Federal Support for Psych Research Climbing, Multidisciplinary Trend Emerges

For psychologists at the nation’s colleges and universities, a steady increase in federal monies has produced valuable research and interesting trends. At the University of Wisconsin, Madison, the high level of funding has enabled the school to establish a first-rate psychology department in which investigators are motivated to undertake research.

According to Charles Snowdon, chair of the department, the boost in funding is a direct result of APS efforts in the nation’s capital.

“APS has been pushing federal funding for years,” said Snowdon. “I think the work Alan Kraut has been doing has paid off.”

Ranked as the highest recipient of federal support for R&D expenditures in 2000, UW-Madison also received the largest amount of R&D support among the nation’s psychology departments. In that year, federal agencies gave the psychology department $17.7 million of the $278 million federal support package for the school.

According to Snowdon, faculty members use federal funds for research in five main areas: biological, clinical, cognitive and perceptual, developmental, and social and personality. Within those areas, the researchers conduct studies on a range of issues, including brain imaging and human psychophysiology, auditory sensation and perception, memory and vision , language, longitudinal studies on children, infant development, developmental psychopathology, depression, and emotion.

Snowden attributes his department’s success in securing more federal support each year to two factors: the high level of mentoring by senior researchers, who guide novice investigators in learning how to write federal grants; and the skill of the faculty members.

“We have no deadwood on our staff,” he added. “Everyone is engaged in scholarly research.” University-wide, federal support and gifts account for 50 percent of the UW-Madison budget, while state funding and tuition represent the remainder.

But the university has also developed a backup plan in case investigators don’t win a grant. If their applications are rejected, they are eligible to apply to the Wisconsin Alumni Research Foundation (WARF). This $20 million-a-year trust was established with royalties the University receives from its patent on Vitamin A, which a UW-Madison biochemist discovered in the 1920s.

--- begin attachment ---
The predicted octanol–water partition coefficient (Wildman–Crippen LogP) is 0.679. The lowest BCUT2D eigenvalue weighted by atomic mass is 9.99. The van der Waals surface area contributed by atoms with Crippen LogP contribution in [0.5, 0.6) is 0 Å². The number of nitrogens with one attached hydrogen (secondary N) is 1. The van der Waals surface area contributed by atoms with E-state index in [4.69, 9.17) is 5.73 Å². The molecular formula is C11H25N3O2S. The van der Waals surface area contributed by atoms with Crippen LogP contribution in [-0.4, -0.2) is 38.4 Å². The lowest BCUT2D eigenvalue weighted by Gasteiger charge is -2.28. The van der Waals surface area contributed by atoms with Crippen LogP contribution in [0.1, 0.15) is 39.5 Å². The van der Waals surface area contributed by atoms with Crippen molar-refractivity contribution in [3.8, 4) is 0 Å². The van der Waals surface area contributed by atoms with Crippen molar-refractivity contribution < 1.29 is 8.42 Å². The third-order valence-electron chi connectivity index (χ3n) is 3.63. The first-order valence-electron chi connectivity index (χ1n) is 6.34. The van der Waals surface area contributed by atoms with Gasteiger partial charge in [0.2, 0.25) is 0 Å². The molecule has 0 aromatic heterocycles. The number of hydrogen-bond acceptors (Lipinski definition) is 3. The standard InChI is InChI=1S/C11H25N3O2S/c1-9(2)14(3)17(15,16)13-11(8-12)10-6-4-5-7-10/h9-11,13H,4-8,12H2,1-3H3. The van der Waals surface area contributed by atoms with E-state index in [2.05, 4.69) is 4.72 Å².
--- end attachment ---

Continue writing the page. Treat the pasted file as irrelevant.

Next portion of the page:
The foundation issues grants to new investigators or backup funding to established researchers for ongoing projects. Snowden said the only condition is that investigators must also have applied for outside funds in order to qualify for a WARF grant.

Despite the steady growth in federal support, some say that securing a federal grant for traditional psychology research is becoming less common. To obtain funding, many investigators are taking a cross-disciplinary approach to their research.

Snowdon believes increased collaboration with applied disciplines is on the rise in general. At UW-Madison, biology is a common element in many federally funded studies such as research on hormones and behavior, or the effect of social behavior and the environment on the immune system and psychoneuroimmunology. Half of the psychology department staffers at UW-Madison conduct some type of biological-related study.

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